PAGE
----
This category graph has been estimated from the Facebook Social Graph dataset. Its categories are world countries that Facebook users could join as a regional network in 2009.

Nodes
Category nodes are contained in the file “country_nodes_2009.csv”. Each row in this file describes a category node and has the following structure:

<Node ID> | <Node Name> | <Longitude> |<Latitude>

Edges
Category edges are contained in the file “country_edges_2009.csv”. Each row in this file contains a category edge and has the following structure:

<Edge ID> | <Node ID> | <Node ID>| <Edge Weight>

North America Counties Category Graph

This category graph has been estimated from the Facebook Social Graph dataset. Its categories are regions of the United States and Canada that Facebook users could join in 2009.

Nodes
Category nodes are contained in the file “northamerica_nodes_2009.csv”. Each row in this file describes a category node and has the following structure:

<Node ID> | <Node Name> | <Longitude> |<Latitude> | <Country>

Edges
Category edges are contained in the file “northamerica_edges_2009.csv”. Each row in this file contains a category edge and has the following structure:

<Edge ID> | <Node ID> | <Node ID>| <Edge Weight>

UK Cities Category Graph

This category graph has been estimated from the Facebook Social Graph dataset. Its categories are regions of the United Kingdom that Facebook users could join in 2009.

Nodes
Category nodes are contained in the file “ukcities_nodes_2009.csv”. Each row in this file describes a category node and has the following structure:

<Node ID> | <Node Name>

Edges
Category edges are contained in the file “ukcities_edges_2009.csv”. Each row in this file contains a category edge and has the following structure:

<Edge ID> | <Node ID> | <Node ID>| <Edge Weight>

Mapping of NetworkIDs to Network names

The file “net2net_mapping_2009” contains all regional/school/workplace Facebook networks discovered during the collection of the Facebook Social Graph dataset. The structure is:

<Network ID> # <Network Name>

One can use the mapping of networksIDs in combination with the Facebook Social Graph to estimate the category-to-category graphs. One can use the estimated category-to-category graphs to create models and test hypotheses on how category features (rank and type of a university, language and religion of a country, geographical distance) affect the inter-category interaction rates.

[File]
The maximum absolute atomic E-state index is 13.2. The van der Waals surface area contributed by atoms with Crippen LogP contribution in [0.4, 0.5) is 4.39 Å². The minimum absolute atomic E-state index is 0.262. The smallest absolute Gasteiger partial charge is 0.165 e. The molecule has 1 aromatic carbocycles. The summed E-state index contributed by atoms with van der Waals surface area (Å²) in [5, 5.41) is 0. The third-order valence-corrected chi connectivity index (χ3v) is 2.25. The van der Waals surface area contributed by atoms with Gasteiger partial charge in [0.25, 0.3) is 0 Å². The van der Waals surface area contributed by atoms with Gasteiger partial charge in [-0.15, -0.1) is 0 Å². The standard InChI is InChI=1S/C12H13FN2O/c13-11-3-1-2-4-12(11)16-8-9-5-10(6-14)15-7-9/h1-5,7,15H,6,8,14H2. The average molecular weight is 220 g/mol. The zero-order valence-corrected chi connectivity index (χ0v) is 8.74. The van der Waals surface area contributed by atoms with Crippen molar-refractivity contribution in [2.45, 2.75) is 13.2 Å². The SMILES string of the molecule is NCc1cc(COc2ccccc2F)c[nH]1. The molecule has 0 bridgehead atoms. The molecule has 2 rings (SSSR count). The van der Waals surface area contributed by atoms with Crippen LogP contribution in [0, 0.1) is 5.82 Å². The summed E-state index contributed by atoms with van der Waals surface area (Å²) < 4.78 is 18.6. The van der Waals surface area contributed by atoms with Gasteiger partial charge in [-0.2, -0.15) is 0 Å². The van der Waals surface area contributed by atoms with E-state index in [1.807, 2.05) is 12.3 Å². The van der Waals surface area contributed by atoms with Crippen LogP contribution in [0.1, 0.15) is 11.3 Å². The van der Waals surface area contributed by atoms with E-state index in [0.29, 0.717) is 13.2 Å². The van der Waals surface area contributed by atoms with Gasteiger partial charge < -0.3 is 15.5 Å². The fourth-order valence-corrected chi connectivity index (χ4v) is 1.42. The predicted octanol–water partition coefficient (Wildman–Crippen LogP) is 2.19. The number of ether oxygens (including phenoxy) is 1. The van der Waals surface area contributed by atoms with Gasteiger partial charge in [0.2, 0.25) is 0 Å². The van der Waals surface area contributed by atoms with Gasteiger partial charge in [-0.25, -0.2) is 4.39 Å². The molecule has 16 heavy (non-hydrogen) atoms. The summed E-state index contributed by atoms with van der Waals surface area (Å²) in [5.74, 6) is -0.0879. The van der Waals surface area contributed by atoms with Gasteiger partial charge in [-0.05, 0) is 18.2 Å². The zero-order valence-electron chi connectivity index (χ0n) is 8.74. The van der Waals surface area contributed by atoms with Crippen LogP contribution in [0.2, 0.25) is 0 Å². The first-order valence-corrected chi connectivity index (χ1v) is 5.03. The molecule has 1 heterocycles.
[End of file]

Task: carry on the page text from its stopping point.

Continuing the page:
You can request the Facebook Geosocialmap dataset here.

As a condition of usage, please cite the Facebook Geosocialmap dataset with the following bibtex entry :

   @inproceedings{kurant11_coarsetopology,
   title= {{Coarse-Grained Topology Estimation via Graph Sampling}},
   author= {Maciej Kurant and Minas Gjoka and Yan Wang and Zack W. Almquist and Carter T. Butts and Athina Markopoulou},
   booktitle = {Proceedings of ACM SIGCOMM Workshop on Online Social Networks (WOSN) '12},
   address = {Helsinki, Finland},
   month = {August},
   year = {2012}
   }

Facebook Social Graph - MHRW & UNI

We release the following datasets, collected in April of 2009 through data scraping from Facebook :

  1. MHRW - A sample of 957K unique users obtained Facebook-wide by 28 independent Metropolis-Hastings random walks
  2. UNI - A sample of 984K unique users that represents the “ground truth” i.e., a truly uniform sample of Facebook userIDs, selected by a rejection sampling procedure from the system's 32-bit ID space.

For each dataset, we release two files. The first file contains for each sampled userID,the number of times the user was sampled and the userIDs of his/her friends.
<uid> <#times sampled> <friend_uid_1> <friend_uid_2> .. <friend_uid_j>

The second file contains additional node properties for each sampled user. For each sampled userID we have the number of times sampled, the total number of friends, the privacy settings and network membership.
<uid> <#times sampled> <#totalfriends> <privacy settings> <networkID(s)>

The privacy settings consist of four basic binary privacy attributes: 1) Add as friend 2) Photo Thumbnail 3) View Friends 4) Send message. We refer to the resulting 4-bit number as the “privacy settings of a user” and encode it in the released dataset as a decimal number i.e., 1111 is “15”, 1000 is “8”, 0001 is “1” . The list of networkIDs contains the regional/school/workplace FB networks that the user is a member of. For more information about the privacy settings and network membership see journal paper.

UserIDs are consistent across files. UserIDs and networkIDs are anonymized. The mapping of anonymized networkIDs to Facebook network names is available as part of our Facebook Geosocialmap dataset release.

For assumptions, goal and applications of the collected datasets, see Sections III-A and III-B in the journal version of this work

MHRW
UNI

As a condition of usage, please cite the Facebook Social graph data sets using the following bibtex entry:

   @inproceedings{gjoka10_walkingfb, 
   author= {Minas Gjoka and Maciej Kurant and Carter T. Butts and Athina Markopoulou}, 
   title= { {Walking in Facebook: A Case Study of Unbiased Sampling of OSNs} },